Here are a few quick stats from some Fed pieces that I read last week. Most everything contained in today’s blog is a direct quote from the different Fed pieces. I’ve listed the sources at the bottom of the article.
1. The total number of employees on nonfarm payrolls remains about 6.1 million workers fewer than at the start of the recession, a dramatic shortfall.
2. Auto sales fell dramatically below scrappage in 2009, the most recent year for which data are available. That was historically unprecedented, showing the severity of the auto sector downturn. Auto sales remain roughly in line with the scrappage trend, suggesting that December’s sales rate is easily sustainable and has room to run somewhat higher. (This speaks to pent up demand.) See chart below.
3. Consumer sentiment seems to have improved, though remaining far below pre-recession levels. Higher consumer confidence bodes well for purchases of big-ticket items, such as autos, furniture, appliances and homes.
4. The National Association of Realtors reported that housing affordability rose to an all-time high. (Home prices are low and mortgage rates are at all-time lows.) See chart below. In addition, the ratio of the cost of buying a house compared with the cost of renting one has fallen dramatically over the past five years and now is close to historical averages.
5. While 620 is generally considered a prime borrower, the median FICO score for prime borrowers has risen about 40 points to around 770. Thus, a prospective homeowner must have a much higher credit rating than in the past to qualify for a loan. See chart below.
6. Equity in household real estate peaked at $13.3 trillion in Q1 of 2006 before plummeting to $5.5 trillion in Q3 of 2011 (in 2005 dollars). See chart below.
7. During this time period, household debt fell to 113% of disposable personal income, a level not seen since 2004. Net borrowing fell as consumers defaulted on loans, paid down debt and took out fewer loans.
Comparing Wartime Deficits With Our Current Deficit
1. Wartime deficits are explained by large temporary increases in defense expenditure. However, revenue also increases – which results in a post-war fiscal surplus. Today, we have higher expenditures and lower revenue. Two-thirds of the increase was due to transfers. Revenue fell by 2.8 percent of GDP as a result of tax cuts, credits, rebates and depressed economic activity.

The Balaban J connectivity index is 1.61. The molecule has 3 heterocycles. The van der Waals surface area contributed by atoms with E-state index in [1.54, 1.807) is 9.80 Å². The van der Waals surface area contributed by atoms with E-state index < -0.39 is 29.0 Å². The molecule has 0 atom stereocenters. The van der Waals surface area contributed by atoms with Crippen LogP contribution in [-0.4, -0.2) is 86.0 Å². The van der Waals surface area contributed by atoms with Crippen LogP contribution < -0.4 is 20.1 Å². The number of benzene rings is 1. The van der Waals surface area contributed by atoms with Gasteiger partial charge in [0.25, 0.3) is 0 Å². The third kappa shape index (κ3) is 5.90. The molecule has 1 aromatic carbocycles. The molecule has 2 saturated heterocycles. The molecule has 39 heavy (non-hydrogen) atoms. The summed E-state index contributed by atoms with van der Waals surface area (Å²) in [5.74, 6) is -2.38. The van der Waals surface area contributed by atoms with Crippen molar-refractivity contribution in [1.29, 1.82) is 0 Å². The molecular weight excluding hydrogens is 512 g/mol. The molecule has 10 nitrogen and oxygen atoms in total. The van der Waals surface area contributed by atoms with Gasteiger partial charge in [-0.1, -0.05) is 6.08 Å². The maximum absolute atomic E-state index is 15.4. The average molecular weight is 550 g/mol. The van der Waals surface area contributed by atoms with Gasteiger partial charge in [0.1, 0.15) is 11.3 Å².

2. Output during the three wars increased significantly, whereas it is currently below trend.
3. Inflation increased substantially during all three wars. After WWII, high inflation was used to reduce the real value of accumulated debt.
4. Deficits are expected to continue until the end of FY 2014. By 2016, outlays (net of interest payments) are estimated to fall to about 19.8 percent of GDP, which is still 1.4 percentage points higher than the average from 2004 to 2008. Assuming revenues climb to 19.3 percent of GDP, debt held by the public will reach 68 percent of GDP, which would more than double interest payments in terms of output. These developments will create strong incentives to use inflation to reduce the financial burden of fiscal liabilities. An even greater incentive is the fact that over half of the debt is held by foreign and international investors. This “is a troubling scenario that should not be lightly dismissed.”
Fiscal Policy in the Great Recession and Lessons From the Past, by Fernando M. Martin
Twelfth Federal Reserve District Fed Views, by Eric Swanson
Where Are Households in the Deleveraging Cycle? by R. Andrew Bauer and Betty Joyce Nash
McCombs Senior Lecturer Sandy Leeds provides analysis of key market issues on his blog, Leeds on Finance, where this article originally appeared.